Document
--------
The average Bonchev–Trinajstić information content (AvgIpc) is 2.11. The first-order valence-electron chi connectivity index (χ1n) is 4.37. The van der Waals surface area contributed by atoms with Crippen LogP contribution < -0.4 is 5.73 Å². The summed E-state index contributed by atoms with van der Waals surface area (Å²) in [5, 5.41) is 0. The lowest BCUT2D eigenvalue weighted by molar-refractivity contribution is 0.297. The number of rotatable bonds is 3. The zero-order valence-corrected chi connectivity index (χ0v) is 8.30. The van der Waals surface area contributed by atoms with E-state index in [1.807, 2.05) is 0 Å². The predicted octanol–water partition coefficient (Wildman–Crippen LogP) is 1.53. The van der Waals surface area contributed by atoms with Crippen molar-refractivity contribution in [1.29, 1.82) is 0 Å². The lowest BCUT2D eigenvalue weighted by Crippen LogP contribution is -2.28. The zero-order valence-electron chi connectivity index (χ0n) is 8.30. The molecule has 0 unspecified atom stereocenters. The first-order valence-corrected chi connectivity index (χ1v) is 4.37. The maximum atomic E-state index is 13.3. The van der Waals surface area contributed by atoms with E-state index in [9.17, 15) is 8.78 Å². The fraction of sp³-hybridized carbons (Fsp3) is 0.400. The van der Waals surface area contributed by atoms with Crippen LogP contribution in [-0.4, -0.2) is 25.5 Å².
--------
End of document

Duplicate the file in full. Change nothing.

The average Bonchev–Trinajstić information content (AvgIpc) is 2.11. The first-order valence-electron chi connectivity index (χ1n) is 4.37. The van der Waals surface area contributed by atoms with Crippen LogP contribution < -0.4 is 5.73 Å². The summed E-state index contributed by atoms with van der Waals surface area (Å²) in [5, 5.41) is 0. The lowest BCUT2D eigenvalue weighted by molar-refractivity contribution is 0.297. The number of rotatable bonds is 3. The zero-order valence-corrected chi connectivity index (χ0v) is 8.30. The van der Waals surface area contributed by atoms with E-state index in [1.807, 2.05) is 0 Å². The predicted octanol–water partition coefficient (Wildman–Crippen LogP) is 1.53. The van der Waals surface area contributed by atoms with Crippen molar-refractivity contribution in [1.29, 1.82) is 0 Å². The lowest BCUT2D eigenvalue weighted by Crippen LogP contribution is -2.28. The zero-order valence-electron chi connectivity index (χ0n) is 8.30. The molecule has 0 unspecified atom stereocenters. The first-order valence-corrected chi connectivity index (χ1v) is 4.37. The maximum atomic E-state index is 13.3. The van der Waals surface area contributed by atoms with E-state index in [9.17, 15) is 8.78 Å². The fraction of sp³-hybridized carbons (Fsp3) is 0.400. The van der Waals surface area contributed by atoms with Crippen LogP contribution in [-0.4, -0.2) is 25.5 Å².